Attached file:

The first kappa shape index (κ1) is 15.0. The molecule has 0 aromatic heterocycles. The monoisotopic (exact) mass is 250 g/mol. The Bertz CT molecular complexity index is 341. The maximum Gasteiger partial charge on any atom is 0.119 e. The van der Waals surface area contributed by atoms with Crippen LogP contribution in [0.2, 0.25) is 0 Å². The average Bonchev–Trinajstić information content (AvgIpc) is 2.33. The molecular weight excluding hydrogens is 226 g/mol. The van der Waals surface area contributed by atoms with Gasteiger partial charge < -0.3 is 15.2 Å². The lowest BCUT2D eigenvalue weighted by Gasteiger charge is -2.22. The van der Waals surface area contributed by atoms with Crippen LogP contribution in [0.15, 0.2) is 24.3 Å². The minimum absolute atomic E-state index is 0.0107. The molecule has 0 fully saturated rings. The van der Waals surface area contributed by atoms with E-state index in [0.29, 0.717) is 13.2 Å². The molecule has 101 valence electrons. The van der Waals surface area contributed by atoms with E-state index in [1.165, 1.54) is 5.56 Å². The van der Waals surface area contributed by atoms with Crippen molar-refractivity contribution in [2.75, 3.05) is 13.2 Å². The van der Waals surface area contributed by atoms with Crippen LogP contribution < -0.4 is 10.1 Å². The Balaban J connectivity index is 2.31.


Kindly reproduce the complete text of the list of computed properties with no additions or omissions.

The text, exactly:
The first kappa shape index (κ1) is 15.0. The molecule has 0 aromatic heterocycles. The monoisotopic (exact) mass is 250 g/mol. The Bertz CT molecular complexity index is 341. The maximum Gasteiger partial charge on any atom is 0.119 e. The van der Waals surface area contributed by atoms with Crippen LogP contribution in [0.2, 0.25) is 0 Å². The average Bonchev–Trinajstić information content (AvgIpc) is 2.33. The molecular weight excluding hydrogens is 226 g/mol. The van der Waals surface area contributed by atoms with Gasteiger partial charge < -0.3 is 15.2 Å². The lowest BCUT2D eigenvalue weighted by Gasteiger charge is -2.22. The van der Waals surface area contributed by atoms with Crippen LogP contribution in [0.15, 0.2) is 24.3 Å². The minimum absolute atomic E-state index is 0.0107. The molecule has 0 fully saturated rings. The van der Waals surface area contributed by atoms with E-state index in [0.29, 0.717) is 13.2 Å². The molecule has 101 valence electrons. The van der Waals surface area contributed by atoms with E-state index in [1.165, 1.54) is 5.56 Å². The van der Waals surface area contributed by atoms with Crippen molar-refractivity contribution in [2.75, 3.05) is 13.2 Å². The van der Waals surface area contributed by atoms with Crippen LogP contribution < -0.4 is 10.1 Å². The Balaban J connectivity index is 2.31.